Israel has eased restrictions for 500 Palestinians living in the Gaza strip to allow them to pray at the al-Aqsa mosque in Jerusalem during the Eid al-Adha holiday.

It will also let Palestinians from the West Bank enter Israel to visit their families during the holiday, according to an Israeli statement.

The measure comes hours after Israeli Prime Minister Benjamin Netanyahu met US President Barack Obama at the White House. Talks were held as Israel gave final approval for the construction of 2,600 houses in East Jerusalem.

US State Department spokeswoman Jen Psaki condemned the move saying it "will only draw condemnation from the international community, distance Israel from even its closest allies, poison the atmosphere not only with the Palestinians but also with the Arab governments with which prime minister Netanyahu said he wanted to build relations".

Relaxing border constraints for the Palestinians were part of a policy intended to "improve the fabric of life for Palestinian society", according to the Israeli military.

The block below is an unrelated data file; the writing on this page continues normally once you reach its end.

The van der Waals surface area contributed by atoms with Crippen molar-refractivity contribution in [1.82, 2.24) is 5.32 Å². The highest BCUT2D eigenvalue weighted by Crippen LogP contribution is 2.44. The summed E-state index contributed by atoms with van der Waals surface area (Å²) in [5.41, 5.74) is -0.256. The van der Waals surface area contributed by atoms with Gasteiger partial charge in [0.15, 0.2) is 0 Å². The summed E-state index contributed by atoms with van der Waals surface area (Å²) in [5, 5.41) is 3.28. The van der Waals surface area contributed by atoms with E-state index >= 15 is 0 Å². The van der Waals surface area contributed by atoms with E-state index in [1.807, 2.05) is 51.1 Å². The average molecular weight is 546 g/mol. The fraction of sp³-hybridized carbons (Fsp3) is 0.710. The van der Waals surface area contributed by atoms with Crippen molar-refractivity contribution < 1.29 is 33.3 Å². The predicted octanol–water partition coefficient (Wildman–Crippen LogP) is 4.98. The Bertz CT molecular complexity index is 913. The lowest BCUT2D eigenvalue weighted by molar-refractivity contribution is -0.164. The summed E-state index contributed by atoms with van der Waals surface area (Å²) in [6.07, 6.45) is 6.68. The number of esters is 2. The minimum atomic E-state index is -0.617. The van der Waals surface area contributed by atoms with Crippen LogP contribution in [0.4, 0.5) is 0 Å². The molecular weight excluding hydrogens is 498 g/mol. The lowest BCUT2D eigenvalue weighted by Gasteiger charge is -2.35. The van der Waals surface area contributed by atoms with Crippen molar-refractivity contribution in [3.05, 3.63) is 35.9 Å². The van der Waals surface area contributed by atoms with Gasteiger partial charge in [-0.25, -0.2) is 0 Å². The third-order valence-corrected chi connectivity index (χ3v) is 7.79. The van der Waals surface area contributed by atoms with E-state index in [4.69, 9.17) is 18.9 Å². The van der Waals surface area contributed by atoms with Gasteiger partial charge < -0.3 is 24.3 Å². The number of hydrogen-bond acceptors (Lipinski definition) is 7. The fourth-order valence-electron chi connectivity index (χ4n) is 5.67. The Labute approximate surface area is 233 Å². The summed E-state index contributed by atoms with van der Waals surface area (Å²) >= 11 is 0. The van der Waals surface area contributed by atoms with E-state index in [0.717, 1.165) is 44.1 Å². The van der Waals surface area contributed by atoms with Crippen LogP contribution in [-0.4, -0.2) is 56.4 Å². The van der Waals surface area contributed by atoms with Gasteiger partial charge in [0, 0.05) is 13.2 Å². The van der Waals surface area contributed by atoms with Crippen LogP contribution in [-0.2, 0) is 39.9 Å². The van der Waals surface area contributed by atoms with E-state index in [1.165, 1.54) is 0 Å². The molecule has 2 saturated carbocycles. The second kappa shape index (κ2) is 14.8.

From 5 to 7 October, 500 Palestinians from Gaza aged 60 and over will be allowed to pray at the al-Aqsa mosque and 500 could visit relatives in the occupied West Bank.

Al-Aqsa is Islam's third-holiest site after Mecca and Medina and is situated in the Haram al-Sharif compound (the Noble Sanctuary), known as Temple Mount to Jews. It is the place where, according to the Muslim faith, Muhammad ascended to heaven.

Palestinians living in the occupied West Bank will also be able to travel without limits to Israel for sightseeing and family visits over the holiday. For the first time since Hamas militant group seized Gaza, Palestinians from the territory will be permitted to export agricultural produce to the West Bank.